Later in the day the boss came into the lab and asked, “… how’s the new guy is doing?”
    “Just fine, he’s so fast he set the lathe on fire”
    I heard about that for many years after.

    ExpTec
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    Experimental Technique

  12. #12
    Jim Williams is offline Hot Rolled
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    I made a wedding ring out of titanium some time back. I collected all the swarf to avoid a fire hazard in my chip bin. Naturally, I had to ignite some of the stringy stuff with a propane torch. The resulting light was way too bright to look at. I am sure that a titanium fire would be a beast to deal with.

    Jim

  13. #13
    chadillac is offline Hot Rolled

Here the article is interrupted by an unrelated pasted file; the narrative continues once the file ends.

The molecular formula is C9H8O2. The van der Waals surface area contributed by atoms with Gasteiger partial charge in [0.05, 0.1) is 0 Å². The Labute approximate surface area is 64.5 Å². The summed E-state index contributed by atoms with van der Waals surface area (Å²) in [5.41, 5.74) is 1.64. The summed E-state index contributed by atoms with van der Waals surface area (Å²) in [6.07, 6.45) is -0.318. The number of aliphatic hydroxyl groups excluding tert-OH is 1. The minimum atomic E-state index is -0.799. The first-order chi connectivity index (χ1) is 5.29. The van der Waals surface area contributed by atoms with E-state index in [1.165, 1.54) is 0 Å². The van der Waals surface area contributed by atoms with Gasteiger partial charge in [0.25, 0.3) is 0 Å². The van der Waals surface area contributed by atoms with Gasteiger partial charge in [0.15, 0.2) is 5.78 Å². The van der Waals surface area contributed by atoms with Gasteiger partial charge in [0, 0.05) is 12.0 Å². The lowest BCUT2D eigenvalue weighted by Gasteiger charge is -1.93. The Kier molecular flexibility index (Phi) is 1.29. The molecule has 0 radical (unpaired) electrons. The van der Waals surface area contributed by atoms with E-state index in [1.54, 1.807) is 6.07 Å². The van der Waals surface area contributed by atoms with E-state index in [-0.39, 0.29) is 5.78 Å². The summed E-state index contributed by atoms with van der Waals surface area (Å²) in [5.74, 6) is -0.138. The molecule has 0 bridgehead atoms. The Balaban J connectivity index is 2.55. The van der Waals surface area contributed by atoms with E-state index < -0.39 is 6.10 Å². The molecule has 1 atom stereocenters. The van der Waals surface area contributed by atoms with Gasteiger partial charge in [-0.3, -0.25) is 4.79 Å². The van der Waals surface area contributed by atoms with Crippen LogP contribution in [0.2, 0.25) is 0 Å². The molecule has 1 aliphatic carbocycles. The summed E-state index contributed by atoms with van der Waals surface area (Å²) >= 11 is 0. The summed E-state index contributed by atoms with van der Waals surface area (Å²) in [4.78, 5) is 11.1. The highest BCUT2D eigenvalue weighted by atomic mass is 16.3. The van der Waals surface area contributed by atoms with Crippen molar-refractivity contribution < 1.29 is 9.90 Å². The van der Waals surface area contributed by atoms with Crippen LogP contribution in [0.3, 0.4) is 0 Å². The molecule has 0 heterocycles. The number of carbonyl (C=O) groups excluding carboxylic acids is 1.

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    Yup, before I knew that titanium needed far slower speeds and feeds than aluminum, I was milling at speeds I normally used for aluminum -- Carbide insert face mill. Worked great for a little while, but had a lot of sparks. So I ask another guy in the shop if that seemed right. He didn't see a problem with it, so I kept going along. Eventually the accumulation of chips created a small fire, that I proceeded to put out. After that, I asked someone else, and they told me it was Ti. Then found out what speeds and feeds you were SUPPOSED to use with it, and felt rather sheepish.

    Chad

  14. #14
    Madlab is offline Hot Rolled
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    Hey good reminder, Keep a "D" rated fire extinguisher along with a 5 gallon bucket of Clean sand, Handy when working with flamable metals.-matt

  15. #15
    surplusjohn is offline Diamond